“A senior pet care plan can include diet to manage chronic diseases like kidney disease or diabetes.
“There are many great senior pet foods available that have been designed for changes that are expected with age.”
Some health conditions, such as kidney or gastrointestinal disease – can be helped, or even treated, with prescription diets.
“There are also some great supplements available that have been made with veterinary advice that can help keep a balanced diet.
Dr Kathy says it’s a good idea to speak with the vet and get a specific nutrition plan for senior dogs and cats.
“Senior pets often require less food as they are not as active, so watch their intake to avoid weight gain.
“Though if they have weight loss that is not intentional, then be sure to check in with your vet.”
“Consult with your veterinarian to determine the best diet for your pet’s individual needs.”
Creating a comfortable living space
As pets age, their mobility may decrease, and they may have difficulty navigating stairs or jumping on furniture.
Dr Kathy recommends making adjustments to your pet’s living environment to ensure they are comfortable and safe.
“Some pets struggle with slippery floors, so placing rugs or rubber mats down is a good idea,” says Dr Kathy.
“Even a yoga mat can be extremely helpful!”
Providing a comfortable low bed, non-slip surfaces, and accessible food and water bowls, are essential for senior pet care.
“They might need assistance getting up onto beds or into the car, so small steps or ramps are great.
“If you’re worried about your dog falling on stairs, a baby gate is a good way to limit access.”
Regular trips outside, or wee mats inside the house, are sometimes needed for senior dogs with increased urination needs.
Focus on quality time and attention
Finally, Dr Kathy stresses the importance in senior pet care of quality time and attention.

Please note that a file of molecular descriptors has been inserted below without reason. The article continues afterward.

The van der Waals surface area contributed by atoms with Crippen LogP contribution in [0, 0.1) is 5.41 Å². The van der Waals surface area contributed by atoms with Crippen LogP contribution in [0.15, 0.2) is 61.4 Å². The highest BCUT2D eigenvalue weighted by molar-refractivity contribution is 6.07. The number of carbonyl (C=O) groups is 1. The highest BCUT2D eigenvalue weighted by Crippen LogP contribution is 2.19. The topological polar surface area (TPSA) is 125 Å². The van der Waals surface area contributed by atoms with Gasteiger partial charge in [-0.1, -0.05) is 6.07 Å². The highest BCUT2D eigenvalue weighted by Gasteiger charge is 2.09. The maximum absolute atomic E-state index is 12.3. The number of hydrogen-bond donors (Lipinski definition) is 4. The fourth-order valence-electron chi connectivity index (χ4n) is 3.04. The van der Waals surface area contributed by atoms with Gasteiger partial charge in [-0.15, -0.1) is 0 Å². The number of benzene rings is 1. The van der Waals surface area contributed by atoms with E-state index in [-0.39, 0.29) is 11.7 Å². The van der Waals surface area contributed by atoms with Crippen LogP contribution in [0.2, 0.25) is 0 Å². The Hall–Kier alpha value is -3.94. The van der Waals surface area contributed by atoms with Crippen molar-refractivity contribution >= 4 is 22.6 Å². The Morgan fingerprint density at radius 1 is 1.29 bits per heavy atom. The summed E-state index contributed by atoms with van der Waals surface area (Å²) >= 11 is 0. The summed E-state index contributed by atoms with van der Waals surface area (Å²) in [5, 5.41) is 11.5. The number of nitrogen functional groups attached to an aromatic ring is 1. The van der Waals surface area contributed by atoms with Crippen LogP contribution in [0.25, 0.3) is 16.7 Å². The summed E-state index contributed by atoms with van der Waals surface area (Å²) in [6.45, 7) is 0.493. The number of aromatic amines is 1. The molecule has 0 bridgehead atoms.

“The most beautiful thing about owning a pet is how much they long for our attention,” says Dr Kathy.
“Senior pets thrive on love from their owners; just a cuddle or a pat is all they want.
Owners are urged to take the time to cuddle and bond with their senior pet.
“Getting out an about is lovely too,” says Dr Kathy.
“Even if they can’t walk the beach or play in the park, they may enjoy just sitting.”
As older pets often require additional grooming, brushing their coats can also be a great bonding experience.
“Older pets struggle grooming themselves, so regular brushing can be a great way to help as well as bond.
“Of course, gentle massage and stroking can also be a beautiful way to spend time connecting with your senior pet.”
FAQ’s on caring for senior pets
The age at which a pet is considered senior can vary, typically depending on size and breed. Cats and small dogs are generally ‘senior’ at around seven, while larger dog breeds may reach senior status earlier. Your vet can provide more specific guidance based on your pet’s health and breed.
Senior pets often face age-related conditions such as arthritis, dental disease, kidney disease, heart disease, and decreased cognitive function. Regular vet visits and close observation at home can help in early detection and management of these issues.
Consider providing orthopedic bedding, non-slip mats, and ramps or stairs to help them navigate furniture or steps. Keep their living area warm and ensure they have easy access to food, water, and a comfortable resting place.
Absolutely. Senior pets can be great for first-time pet owners as they often require less training and are typically more mellow. However, it’s important to prepare for potential healthcare needs and the commitment.
Tailor exercise to your pet’s ability and comfort level. Short, gentle walks and light play sessions are good. Watch for signs of fatigue or discomfort, and always provide plenty of rest and hydration.